“Giving up the midday runs of the passenger-only ferries will save enough on labor and fuel to continue the trips our commuters need most,” Woods said.

• Maintaining all existing auto ferries year round, including the Anacortes-Sidney run.

• Endorsing most of WSF officials’ strategic business plan, which involves reducing costs by 5 percent, increasing fares by 5 percent and generating 5 percent in new revenue through advertising and other marketing plans. Doing so is expected to fund two new auto ferries and one new passenger-only ferry — without a tax increase.

• Looking for $234 million in new capital funding for 2003-13 for two additional auto ferries, one new foot-ferry vessel, terminal preservation projects and terminal improvements.

Voter approval of Initiative 695 and, consequently, the Legislature’s elimination of the value-based car tab tax, removed the main source of capital revenue for ferries. According to the strategy unveiled Friday, the car tab tax — known as the Motor Vehicle Excise Tax — was expected to provide $170 million in ferry capital revenue for 2003-05.

Since 695, no new source has been dedicated to replace MVET.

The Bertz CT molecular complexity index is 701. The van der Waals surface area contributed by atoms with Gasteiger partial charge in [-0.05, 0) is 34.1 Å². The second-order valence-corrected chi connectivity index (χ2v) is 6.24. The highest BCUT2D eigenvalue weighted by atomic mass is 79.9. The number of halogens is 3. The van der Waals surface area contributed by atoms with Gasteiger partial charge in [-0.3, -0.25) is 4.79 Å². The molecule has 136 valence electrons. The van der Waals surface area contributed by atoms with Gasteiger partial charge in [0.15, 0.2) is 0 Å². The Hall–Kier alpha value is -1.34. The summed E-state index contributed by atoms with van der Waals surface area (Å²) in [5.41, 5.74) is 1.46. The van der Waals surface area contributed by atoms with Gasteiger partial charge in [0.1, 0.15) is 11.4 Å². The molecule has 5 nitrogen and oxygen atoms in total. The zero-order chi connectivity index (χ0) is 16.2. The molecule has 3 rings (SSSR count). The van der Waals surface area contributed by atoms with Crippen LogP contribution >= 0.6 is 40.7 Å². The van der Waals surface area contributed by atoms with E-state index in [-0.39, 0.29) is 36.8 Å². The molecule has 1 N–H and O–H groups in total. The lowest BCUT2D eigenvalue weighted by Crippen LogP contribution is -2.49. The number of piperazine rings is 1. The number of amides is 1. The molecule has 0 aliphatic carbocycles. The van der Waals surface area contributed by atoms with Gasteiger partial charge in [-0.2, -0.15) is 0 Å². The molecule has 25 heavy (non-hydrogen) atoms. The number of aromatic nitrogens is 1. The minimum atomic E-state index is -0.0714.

The ferry strategy unveiled Friday was drafted by a bipartisan team of House members including not only Reps. Rockefeller and Woods, but several other lawmakers. Rep. Mike Cooper, D-Edmonds, Rep. Barbara Bailey, R-Oak Harbor, Rep. Lynn Schindler, R-Spokane Valley, and Rep. Jeff Morris, D-Anacortes are also on the panel, which met about 15 times in the last six weeks to draft a plan.

The House Transportation Committee also approved three passenger-only ferry related bills Friday, following the panel’s presentation. Supporters say the trio of bills act as a good back up to the panel’s proposed foot-ferry strategy.

“We are also taking sensible actions to prepare for the possibility that WSF simply won’t be able to continue running the boats,” Rockefeller said. “... the bills approved give us a ‘Plan B’ if we need it.”

The committee approved a measure prime-sponsored by Rockefeller that gives Kitsap Transit the go-ahead to seek voter approval to offer passenger-only ferry service in Puget Sound. A companion measure sponsored by Sen. Oke was approved by the Senate late last week.

The second measure approved by the committee, prime-sponsored by Woods, would exempt privately operated ferries from a rule that prohibits vessels from running within 10 miles of state-operated ferry route.

The third bill approved by the committee and co-sponsored by Rockefeller provides the ferry system with more flexibility to enact its new business plan by allowing WSF to sell space for advertising, and enter into leases for concessions even in parking lots. Charter rates could be figured based on competitive rates, rather than the current fixed-rate formula and all revenues generated would be dedicated to the ferry account.

“My priority is to help the Kitsap commuters who rely on the passenger-only boats to get between their jobs and their families,” Woods said.